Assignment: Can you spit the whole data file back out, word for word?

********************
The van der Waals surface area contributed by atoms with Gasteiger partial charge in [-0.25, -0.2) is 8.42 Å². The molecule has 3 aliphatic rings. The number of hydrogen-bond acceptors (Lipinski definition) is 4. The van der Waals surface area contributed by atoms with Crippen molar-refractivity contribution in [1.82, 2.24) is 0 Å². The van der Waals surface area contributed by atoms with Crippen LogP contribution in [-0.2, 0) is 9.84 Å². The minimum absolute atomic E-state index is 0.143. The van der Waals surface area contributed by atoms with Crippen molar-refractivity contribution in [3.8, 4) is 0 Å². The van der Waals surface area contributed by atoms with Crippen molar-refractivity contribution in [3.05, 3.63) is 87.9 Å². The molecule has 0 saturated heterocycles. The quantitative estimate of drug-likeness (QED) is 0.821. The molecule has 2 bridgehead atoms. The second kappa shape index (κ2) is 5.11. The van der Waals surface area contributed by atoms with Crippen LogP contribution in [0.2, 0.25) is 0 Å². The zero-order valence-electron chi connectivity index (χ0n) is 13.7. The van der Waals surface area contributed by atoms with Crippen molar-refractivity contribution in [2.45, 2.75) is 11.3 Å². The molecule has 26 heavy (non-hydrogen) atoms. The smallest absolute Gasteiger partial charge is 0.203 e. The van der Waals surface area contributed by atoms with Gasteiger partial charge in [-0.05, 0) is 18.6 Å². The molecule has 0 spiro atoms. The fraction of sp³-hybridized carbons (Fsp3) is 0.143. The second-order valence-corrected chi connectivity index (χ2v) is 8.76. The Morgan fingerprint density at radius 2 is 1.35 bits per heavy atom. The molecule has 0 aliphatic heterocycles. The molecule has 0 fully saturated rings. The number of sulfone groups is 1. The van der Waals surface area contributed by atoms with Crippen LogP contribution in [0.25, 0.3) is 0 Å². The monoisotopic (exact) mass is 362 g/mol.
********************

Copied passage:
The van der Waals surface area contributed by atoms with Gasteiger partial charge in [-0.25, -0.2) is 8.42 Å². The molecule has 3 aliphatic rings. The number of hydrogen-bond acceptors (Lipinski definition) is 4. The van der Waals surface area contributed by atoms with Crippen molar-refractivity contribution in [1.82, 2.24) is 0 Å². The van der Waals surface area contributed by atoms with Crippen LogP contribution in [-0.2, 0) is 9.84 Å². The minimum absolute atomic E-state index is 0.143. The van der Waals surface area contributed by atoms with Crippen molar-refractivity contribution in [3.8, 4) is 0 Å². The van der Waals surface area contributed by atoms with Crippen molar-refractivity contribution in [3.05, 3.63) is 87.9 Å². The molecule has 0 saturated heterocycles. The quantitative estimate of drug-likeness (QED) is 0.821. The molecule has 2 bridgehead atoms. The second kappa shape index (κ2) is 5.11. The van der Waals surface area contributed by atoms with Crippen LogP contribution in [0.2, 0.25) is 0 Å². The zero-order valence-electron chi connectivity index (χ0n) is 13.7. The van der Waals surface area contributed by atoms with Crippen molar-refractivity contribution in [2.45, 2.75) is 11.3 Å². The molecule has 26 heavy (non-hydrogen) atoms. The smallest absolute Gasteiger partial charge is 0.203 e. The van der Waals surface area contributed by atoms with Gasteiger partial charge in [-0.05, 0) is 18.6 Å². The molecule has 0 spiro atoms. The fraction of sp³-hybridized carbons (Fsp3) is 0.143. The second-order valence-corrected chi connectivity index (χ2v) is 8.76. The Morgan fingerprint density at radius 2 is 1.35 bits per heavy atom. The molecule has 0 aliphatic heterocycles. The molecule has 0 fully saturated rings. The number of sulfone groups is 1. The van der Waals surface area contributed by atoms with Crippen LogP contribution in [0.25, 0.3) is 0 Å². The monoisotopic (exact) mass is 362 g/mol.